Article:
Saudi, UAE renew call for south Yemen peace talks

Saudi, UAE renew call for south Yemen peace talks

Mohamed bin Zayed al-Nahyan (L), Crown Prince of Abu Dhabi and Deputy Supreme Commander of the UAE Armed Forces meeting with Saudi King Salman bin Abdulaziz. (AFP Photo)

Saudi Arabia and the United Arab Emirates renewed a call on Monday for peace talks between Yemen's government and southern separatists, urging a ceasefire following deadly clashes.

The Yemeni government has previously insisted it would only take part in talks after separatist forces withdraw from positions they seized in interim capital Aden earlier this month.

Riyadh and Abu Dhabi both technically back the internationally recognised government of President Abedrabbo Mansour Hadi in a four-year military intervention against Huthi rebels based in Yemen's north.

But the government has openly accused the UAE of backing forces loyal to the separatist Southern Transitional Council (STC).

The UAE-backed Security Belt force, dominated by STC loyalists, took control of Aden on August 10 following deadly clashes with government troops that left at least 40 people dead.

In a joint statement Monday, the Saudi and Emirati foreign ministries urged both sides to cooperate with a coalition committee and to attend talks in the Saudi city of Jeddah.

The two countries "call for the speedy engagement in the Jeddah dialogue called by Saudi Arabia to address the causes and consequences of developments in some southern provinces," they said.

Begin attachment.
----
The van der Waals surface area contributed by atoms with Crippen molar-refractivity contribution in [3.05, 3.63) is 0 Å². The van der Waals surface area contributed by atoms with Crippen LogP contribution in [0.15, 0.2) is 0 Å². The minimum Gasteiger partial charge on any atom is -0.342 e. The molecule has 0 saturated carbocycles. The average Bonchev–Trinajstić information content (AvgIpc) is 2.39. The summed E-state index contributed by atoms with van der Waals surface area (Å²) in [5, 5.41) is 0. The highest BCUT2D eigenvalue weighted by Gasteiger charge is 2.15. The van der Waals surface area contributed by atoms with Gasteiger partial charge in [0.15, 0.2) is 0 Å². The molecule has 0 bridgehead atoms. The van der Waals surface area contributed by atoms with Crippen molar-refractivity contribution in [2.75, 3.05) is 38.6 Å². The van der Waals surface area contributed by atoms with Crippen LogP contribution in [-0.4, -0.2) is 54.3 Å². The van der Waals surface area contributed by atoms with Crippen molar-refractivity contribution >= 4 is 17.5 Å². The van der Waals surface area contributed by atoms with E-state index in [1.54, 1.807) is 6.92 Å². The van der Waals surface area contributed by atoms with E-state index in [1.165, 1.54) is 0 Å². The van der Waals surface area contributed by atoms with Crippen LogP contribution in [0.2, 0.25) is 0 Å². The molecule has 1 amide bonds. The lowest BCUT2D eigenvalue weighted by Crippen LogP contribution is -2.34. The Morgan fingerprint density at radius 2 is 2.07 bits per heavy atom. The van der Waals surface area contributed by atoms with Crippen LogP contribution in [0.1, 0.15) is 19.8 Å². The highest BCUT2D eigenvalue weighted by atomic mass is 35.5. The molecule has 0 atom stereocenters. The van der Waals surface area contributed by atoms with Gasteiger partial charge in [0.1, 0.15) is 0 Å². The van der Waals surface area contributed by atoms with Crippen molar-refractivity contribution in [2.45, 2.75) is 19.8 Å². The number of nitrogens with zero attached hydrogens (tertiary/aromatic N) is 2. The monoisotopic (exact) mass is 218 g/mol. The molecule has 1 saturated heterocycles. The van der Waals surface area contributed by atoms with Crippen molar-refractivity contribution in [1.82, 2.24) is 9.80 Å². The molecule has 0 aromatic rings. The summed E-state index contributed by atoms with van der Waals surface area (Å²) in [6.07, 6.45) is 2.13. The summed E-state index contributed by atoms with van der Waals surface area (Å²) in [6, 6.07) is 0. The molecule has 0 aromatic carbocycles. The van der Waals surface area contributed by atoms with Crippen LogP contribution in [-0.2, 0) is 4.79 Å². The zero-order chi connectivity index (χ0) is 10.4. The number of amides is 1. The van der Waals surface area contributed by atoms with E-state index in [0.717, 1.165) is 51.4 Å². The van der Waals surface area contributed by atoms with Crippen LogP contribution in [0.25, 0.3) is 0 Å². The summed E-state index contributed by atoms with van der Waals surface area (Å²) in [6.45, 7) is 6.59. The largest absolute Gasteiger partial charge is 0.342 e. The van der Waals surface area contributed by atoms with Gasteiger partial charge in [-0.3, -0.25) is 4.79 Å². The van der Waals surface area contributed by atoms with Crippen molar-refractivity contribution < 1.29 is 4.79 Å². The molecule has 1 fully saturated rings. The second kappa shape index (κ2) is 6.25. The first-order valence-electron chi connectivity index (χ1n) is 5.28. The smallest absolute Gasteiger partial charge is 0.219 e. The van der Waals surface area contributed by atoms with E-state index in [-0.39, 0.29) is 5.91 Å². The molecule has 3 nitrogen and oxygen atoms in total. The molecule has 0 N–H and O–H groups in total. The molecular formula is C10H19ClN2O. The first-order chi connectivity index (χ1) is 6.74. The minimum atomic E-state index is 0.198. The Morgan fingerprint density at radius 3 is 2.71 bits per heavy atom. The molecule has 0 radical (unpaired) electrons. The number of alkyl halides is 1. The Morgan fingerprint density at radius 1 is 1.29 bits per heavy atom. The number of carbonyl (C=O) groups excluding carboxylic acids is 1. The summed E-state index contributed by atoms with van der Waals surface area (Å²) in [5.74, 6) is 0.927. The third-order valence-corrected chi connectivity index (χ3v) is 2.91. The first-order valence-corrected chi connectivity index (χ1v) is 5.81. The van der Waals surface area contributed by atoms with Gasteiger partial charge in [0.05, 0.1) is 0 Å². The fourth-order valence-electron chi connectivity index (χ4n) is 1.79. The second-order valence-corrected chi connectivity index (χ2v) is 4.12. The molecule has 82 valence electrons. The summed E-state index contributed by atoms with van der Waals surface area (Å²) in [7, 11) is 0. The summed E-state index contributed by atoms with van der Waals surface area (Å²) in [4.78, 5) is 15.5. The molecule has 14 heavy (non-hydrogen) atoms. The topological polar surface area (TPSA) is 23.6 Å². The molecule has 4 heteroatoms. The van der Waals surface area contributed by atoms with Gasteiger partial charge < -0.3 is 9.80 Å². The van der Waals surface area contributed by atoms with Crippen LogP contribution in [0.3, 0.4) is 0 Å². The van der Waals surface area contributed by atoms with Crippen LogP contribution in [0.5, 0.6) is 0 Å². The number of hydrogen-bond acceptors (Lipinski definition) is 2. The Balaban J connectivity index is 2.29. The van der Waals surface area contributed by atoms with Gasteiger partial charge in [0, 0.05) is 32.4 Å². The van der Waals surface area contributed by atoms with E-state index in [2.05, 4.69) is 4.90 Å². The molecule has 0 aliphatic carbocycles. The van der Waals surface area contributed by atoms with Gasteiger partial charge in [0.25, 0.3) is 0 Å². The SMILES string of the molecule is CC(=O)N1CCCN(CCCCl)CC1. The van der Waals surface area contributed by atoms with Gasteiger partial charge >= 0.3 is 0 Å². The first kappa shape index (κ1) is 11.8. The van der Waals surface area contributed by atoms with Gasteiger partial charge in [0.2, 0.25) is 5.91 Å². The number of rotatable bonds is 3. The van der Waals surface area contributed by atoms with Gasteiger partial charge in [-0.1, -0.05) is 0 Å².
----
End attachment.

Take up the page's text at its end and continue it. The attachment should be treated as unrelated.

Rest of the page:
Saudi Minister of State for Foreign Affairs Adel al-Jubeir also urged the two sides to resolve their differences through dialogue.

"The only way open to our brethren in Yemen is to overcome internal differences through the dialogue called for by the kingdom," Jubeir tweeted on Monday.

He said Saudi Arabia and the UAE would spare no effort to achieve security and stability in southern Yemen.

Facing pressure from Saudi Arabia, the STC has partially withdrawn from some positions it occupied in Aden, but it retains control of key military sites.

Fighting flared again between loyalists and secessionists on Thursday night in the southern province of Shabwa, leaving 11 dead according to medics.

Government military sources told AFP on Monday that government troops have taken control of the whole of Shabwa after separatists surrendered.

Yemen's Prime Minister Mueen Abdulmalek made a surprise visit to provincial capital Ataq after the fighting, the official SABA news agency reported on Monday.

Later in the day, Yemen's defence ministry ordered its troops in Aden, Abyan and Shabwa provinces to observe a complete ceasefire.

That came hours after the Saudi-led coalition spokesman Turki al-Maliki urged all sides to observe a ceasefire.

On Sunday, the defence ministry reiterated accusations that the UAE was backing separatist attacks on government positions in several of southern provinces.

But in its statement, the coalition "rejected and condemned accusations and defamation campaigns" targeting the UAE, recalling the country's efforts against the Huthis.

The STC is demanding renewed independence for South Yemen, which was a separate country before unification in 1990.

The coalition intervened in support of the Yemeni government in 2015 after the Huthis seized the capital Sanaa and most of the Arab world's poorest nation.

Since then, the conflict has killed tens of thousands of people, aid agencies say.

The fightings have sparked what the United Nations labels the world's worst humanitarian crisis. 


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